I have this irrational fear that even if a cab ride is quick, even if the price has been established beforehand, and even if I see the red glow of $7.50 from the backseat, the driver is going to turn to me and say, “That will be $680, please.” And I would be so scared, because I don’t have $680, which means I’d either cry or call my dad, but probably both. Nothing quite so extreme has ever happened, but I think the root of my concern is that a cab ride is still a big treat to me, like a doughnut or queso dip.
The genius of Uber is that it acknowledges the luxury and ease of door-to-door car service while cushioning it with transparency and options. After getting a fare quote and booking the car through the app, you can see the name of the driver, how far away he is, and the model of the car he’s driving. You can even select a high-end vehicle for those extra fancy days. My cousin visited me from Florida recently, and one night we stared at my phone as a Chevrolet Suburban wound its way through the streets of Hoboken toward us. I felt like I was showing her a clip from The Jetsons, but as it turns out, the future is not flying cars — it’s watching cars move around on a small screen in your hand.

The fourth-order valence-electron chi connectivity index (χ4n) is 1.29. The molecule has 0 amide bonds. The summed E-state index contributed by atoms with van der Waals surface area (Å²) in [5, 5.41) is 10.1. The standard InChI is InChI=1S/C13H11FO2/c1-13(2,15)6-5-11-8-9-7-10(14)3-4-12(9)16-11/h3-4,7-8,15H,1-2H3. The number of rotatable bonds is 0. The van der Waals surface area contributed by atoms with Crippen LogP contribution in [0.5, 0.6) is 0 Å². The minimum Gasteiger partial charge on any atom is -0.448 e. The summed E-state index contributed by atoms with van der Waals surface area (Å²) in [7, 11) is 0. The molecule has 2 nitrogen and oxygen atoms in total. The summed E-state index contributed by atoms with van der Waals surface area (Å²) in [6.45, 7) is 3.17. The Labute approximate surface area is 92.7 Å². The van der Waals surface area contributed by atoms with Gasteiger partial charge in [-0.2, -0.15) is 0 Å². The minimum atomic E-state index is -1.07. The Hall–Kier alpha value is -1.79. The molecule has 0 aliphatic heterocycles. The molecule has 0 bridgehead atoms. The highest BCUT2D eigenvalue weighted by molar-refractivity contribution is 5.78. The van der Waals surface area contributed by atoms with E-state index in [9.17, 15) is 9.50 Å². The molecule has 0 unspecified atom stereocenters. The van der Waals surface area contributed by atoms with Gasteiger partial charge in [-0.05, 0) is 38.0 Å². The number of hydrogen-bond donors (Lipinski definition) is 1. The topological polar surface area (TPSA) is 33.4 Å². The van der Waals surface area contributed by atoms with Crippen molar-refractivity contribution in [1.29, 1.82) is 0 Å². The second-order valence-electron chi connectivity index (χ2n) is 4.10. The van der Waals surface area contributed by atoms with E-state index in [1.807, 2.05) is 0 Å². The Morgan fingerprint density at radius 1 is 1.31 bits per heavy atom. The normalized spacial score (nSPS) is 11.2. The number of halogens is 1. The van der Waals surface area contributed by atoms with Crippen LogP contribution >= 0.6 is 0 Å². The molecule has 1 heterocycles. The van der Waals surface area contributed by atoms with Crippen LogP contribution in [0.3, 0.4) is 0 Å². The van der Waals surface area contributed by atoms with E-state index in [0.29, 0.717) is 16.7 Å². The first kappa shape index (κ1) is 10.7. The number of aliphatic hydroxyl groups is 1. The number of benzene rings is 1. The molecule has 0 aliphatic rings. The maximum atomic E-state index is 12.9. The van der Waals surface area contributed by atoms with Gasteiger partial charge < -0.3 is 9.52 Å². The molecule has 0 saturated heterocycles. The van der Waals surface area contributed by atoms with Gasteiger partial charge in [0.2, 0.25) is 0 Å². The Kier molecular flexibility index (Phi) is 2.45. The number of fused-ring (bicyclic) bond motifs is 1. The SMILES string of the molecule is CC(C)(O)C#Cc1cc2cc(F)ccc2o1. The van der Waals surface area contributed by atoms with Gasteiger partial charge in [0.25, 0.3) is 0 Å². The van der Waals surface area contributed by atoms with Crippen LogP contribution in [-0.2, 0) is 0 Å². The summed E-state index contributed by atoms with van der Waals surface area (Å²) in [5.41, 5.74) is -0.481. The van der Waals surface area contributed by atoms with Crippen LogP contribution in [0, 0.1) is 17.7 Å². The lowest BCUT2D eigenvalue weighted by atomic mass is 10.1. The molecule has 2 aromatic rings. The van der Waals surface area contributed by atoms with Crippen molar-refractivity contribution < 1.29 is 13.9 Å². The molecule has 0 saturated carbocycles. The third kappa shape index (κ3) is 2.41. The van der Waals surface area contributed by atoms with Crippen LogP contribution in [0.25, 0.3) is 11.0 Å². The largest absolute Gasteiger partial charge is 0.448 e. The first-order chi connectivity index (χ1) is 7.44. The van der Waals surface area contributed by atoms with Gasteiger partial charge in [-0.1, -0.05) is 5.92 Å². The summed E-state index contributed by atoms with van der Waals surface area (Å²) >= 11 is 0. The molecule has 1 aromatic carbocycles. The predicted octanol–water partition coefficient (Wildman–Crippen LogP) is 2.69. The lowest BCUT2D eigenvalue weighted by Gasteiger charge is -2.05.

I’ve used Uber four times now, and on three out of four trips, I was asked if I wanted any change to the temperature of the car or the music playing. All cars were clean, all drivers were friendly, and all rides went smoothly. And even with that said, the best part each time was the end. There was no exchange of anything other than “thank you so much” and “have a great night.” No cash, no cards, no math under the influence of Miller Lite and hastily consumed pizza. Your account is charged and your receipt is emailed. This may make me sound like a cog in the convenience machine, but Uber is a nice option to have, especially when other options start to dwindle.
A few weeks ago, my boyfriend and I rented a car for a quick trip to visit friends. We got back around 2 a.m. to drop the car off in a place where the chances of seeing a passing cab were slim at best, and the walk to the train a solid 20 to 30 minutes. A long walk or a long wait in 15 degree weather is less than preferable, and this is when the Uber model reveals its true beauty. You immediately get the fare estimate and an approximate wait time before committing, and then it’s your call from there. (We booked it.)
Give Uber a whirl and see what you think. Sign up through The Digest and get $25 off your first ride. Use the promo code: DIGEST. The offer expires May 1, 2014.